And then my phone rang, it was FaceTime and it was my eight-year-old pal! I immediately smiled as the call connected and I saw the sky. The sky, not my pal. He said, “Hi there!” and I said, “Hi! Whatcha doing?” “Fishing,” he said. “Did you get the day off from school?” I asked. He said, “Yes, it’s Election Day.” I said, “Oh, that’s interesting. Are they using your school as a polling site?” I am entirely forgetting he’s only eight and might not know what a polling site is. I worry too much.

He said, “No, it was a polling site last year but not this year.” Eight years old. Okay. I said, “Where are you?” as I could see only sky. He said, “At a creek not far from my house.” I said, “Beautiful sky, honey” and he said, “That’s what Pippa said when I talked to her a few minutes ago.” I laughed. Pippa and I often postulate how pretty clouds are during drives along the roadways.

So, he explained that he had just caught a channel catfish that was fairly large but he threw it back into the water. I asked about his bait and he said, “Today, I brought some bread and it’s working pretty well.” We discussed bait, hooks, fishing poles (he has two fishing rods, thank you very much), and how we were both not fans of minnows. Worms didn’t rate discussion. He said quickly, “Let me call my Dad to check in.” “Okay,” I said, brightly.

We talked about school and his favorite subject. He knows I groan if he tells me “Recess” whenever I ask, so he said that Math was pretty good. He also said that one of his neighbors used to come fishing with him but couldn’t be away from the house right now. He was actually under about 14 watchful eyes by phone who can keep the proverbial eyes on exactly where he is and use the GPS to be there in two minutes. So if you have concerns about his being “on his own,” forget it. Lewis & Clark were solitary explorers. The training wheels are still on for him, but he’s not aware of them.

He said, “I’m going to leave the iPad where it is and then move over to a different spot to see if I can get better fish there. You probably can’t see me, but I’ll be there.” Oh wow…this child…channels messages to me in a way that hit me like the proverbial 2x4…my concerns and fears this morning for Rebecca and her surgery….it was like God telling me, “You can’t see me but I’ll be right there.” Trying not to tear up, I said, “Okay, honey.”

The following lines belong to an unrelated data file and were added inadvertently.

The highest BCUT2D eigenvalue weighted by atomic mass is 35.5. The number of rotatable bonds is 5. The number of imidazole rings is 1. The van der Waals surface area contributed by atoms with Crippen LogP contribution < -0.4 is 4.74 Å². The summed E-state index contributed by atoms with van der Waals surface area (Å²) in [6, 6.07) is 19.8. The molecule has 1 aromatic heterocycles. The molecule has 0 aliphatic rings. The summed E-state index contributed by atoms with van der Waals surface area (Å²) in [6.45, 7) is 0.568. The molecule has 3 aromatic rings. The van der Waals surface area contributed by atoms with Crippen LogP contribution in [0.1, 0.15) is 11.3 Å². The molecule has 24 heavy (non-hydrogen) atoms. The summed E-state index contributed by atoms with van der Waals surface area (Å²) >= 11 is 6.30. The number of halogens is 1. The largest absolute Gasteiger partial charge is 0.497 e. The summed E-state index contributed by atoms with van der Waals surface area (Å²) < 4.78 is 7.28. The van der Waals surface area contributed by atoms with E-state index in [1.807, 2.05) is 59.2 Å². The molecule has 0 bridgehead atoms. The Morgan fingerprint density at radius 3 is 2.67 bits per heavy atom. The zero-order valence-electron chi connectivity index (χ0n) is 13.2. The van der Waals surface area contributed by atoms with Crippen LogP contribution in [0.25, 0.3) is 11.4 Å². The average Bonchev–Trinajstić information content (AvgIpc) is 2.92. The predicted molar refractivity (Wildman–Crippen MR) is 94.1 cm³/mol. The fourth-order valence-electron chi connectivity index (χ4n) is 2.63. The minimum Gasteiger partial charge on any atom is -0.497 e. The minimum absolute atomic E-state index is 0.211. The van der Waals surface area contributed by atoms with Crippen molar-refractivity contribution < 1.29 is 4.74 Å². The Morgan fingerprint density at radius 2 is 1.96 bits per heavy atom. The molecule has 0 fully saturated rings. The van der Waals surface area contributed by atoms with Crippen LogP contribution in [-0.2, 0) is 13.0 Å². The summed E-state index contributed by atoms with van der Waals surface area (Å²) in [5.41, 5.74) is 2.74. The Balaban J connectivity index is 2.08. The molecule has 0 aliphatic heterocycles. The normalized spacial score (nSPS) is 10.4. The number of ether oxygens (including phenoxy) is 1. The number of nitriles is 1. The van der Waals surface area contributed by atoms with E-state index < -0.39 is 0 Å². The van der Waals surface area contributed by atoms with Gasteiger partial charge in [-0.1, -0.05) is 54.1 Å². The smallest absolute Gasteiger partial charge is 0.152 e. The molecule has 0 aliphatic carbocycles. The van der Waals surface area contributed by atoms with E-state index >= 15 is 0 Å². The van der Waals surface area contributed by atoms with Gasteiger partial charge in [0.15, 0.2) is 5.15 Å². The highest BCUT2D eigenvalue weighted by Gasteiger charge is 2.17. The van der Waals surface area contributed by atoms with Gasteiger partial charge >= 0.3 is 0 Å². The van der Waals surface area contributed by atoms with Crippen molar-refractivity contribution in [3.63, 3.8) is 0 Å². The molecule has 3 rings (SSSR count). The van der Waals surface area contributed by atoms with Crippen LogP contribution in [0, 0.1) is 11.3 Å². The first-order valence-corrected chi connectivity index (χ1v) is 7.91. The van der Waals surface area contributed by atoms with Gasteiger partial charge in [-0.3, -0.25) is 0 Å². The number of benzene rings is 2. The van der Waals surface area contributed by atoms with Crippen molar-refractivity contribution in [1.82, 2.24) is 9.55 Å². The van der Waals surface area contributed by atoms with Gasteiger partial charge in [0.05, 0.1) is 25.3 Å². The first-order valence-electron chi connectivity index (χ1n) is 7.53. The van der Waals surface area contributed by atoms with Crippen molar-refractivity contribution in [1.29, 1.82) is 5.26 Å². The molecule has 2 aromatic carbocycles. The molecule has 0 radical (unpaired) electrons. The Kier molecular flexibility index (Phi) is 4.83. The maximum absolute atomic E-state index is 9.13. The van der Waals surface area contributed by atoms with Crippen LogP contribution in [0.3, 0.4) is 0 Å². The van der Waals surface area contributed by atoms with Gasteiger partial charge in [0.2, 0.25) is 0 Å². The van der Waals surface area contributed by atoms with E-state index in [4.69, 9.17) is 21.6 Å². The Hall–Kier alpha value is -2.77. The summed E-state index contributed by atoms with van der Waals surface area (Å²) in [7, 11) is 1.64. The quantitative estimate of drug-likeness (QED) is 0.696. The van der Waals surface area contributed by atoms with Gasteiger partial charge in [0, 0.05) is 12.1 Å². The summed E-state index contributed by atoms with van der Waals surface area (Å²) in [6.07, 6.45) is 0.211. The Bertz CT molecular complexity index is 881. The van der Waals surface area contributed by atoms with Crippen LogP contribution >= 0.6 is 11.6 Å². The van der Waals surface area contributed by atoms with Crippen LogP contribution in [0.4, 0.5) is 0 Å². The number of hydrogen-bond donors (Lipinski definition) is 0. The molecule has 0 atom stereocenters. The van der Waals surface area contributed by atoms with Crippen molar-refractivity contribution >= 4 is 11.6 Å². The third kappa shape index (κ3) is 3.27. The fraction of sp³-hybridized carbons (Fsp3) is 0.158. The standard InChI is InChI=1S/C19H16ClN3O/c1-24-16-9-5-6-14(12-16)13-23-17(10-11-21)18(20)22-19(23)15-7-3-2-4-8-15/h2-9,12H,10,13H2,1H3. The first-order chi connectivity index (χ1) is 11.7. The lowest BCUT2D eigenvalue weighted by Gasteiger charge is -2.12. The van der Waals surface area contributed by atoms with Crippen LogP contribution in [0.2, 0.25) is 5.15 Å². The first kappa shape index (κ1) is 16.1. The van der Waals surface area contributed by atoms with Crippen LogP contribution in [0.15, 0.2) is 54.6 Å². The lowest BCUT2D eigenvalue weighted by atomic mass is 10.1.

We got back to talking. He asked me whether I’d voted in the Election this year. I said, “Yes, I voted on the second day of Early Voting.” He paused and said, “Who did you vote for?” I paused. I said, “Actually I voted for a lot of people this year. There were so many on the ballot.” I was being cautious not to influence him with ‘my’ politics when he was at an age where discernment of who a family votes for, who extended family votes for, who the country votes for—all those factors are in play. I didn’t want to say anything wrong.

I thought about all the ways in which my friends whose careers in entertainment had given their time to encourage voting. Carl Giammarese recorded a version of James Holvay's and Gary Beisbier's hit for The Buckinghams, "Susan," for a group called "You Can't Stop Me from Voting." Then, Kiki Ebsen and others joined voices at the invitation of Terry Wollman on his fabulous collaborative song (with Lillooet Fox and Rachelle Lynn Gislason), "Beautiful (The Sound of Us)," featuring Ray Jupiter and Donald Webber, Jr. and a multivoice choir to encourage voting this year. Also, Kiki was invited to contribute two songs to a genius playlist ,"Music to Vote By," designed by Kelly Fitzgerald, John Diggins, and Michelle Mangione. If you're stuck in line, you're not stuck when you have music. All these wonderful events with talented musicians using their gifts to uplift were developed to encourage Americans and inspire them to get out and vote this year. My mind wandered and I found myself so proud, smiling at my friends' accomplishments, staying positive while they couldn't pursue their own careers, and taking time to give to others.

My eight-year-old future Supreme Court justice pushed me, “Who did you vote for in the Presidential election?” Yes, he speaks this way in full, intelligent, complete sentences all the time because that is how his parents and others speak to him, with him. I paused and said to myself, “I have always told this child the truth and I’m not about to change now, and I’ve always answered his questions.” So I told him. He said, “What do you like about him?” and I gave a one-sentence true answer. He said, “Okay.” He said, “How do you feel about (the other guy)?” and I said, “I’m not a fan. He took it all in, didn’t question, didn’t comment. I liked that. He asked, I answered.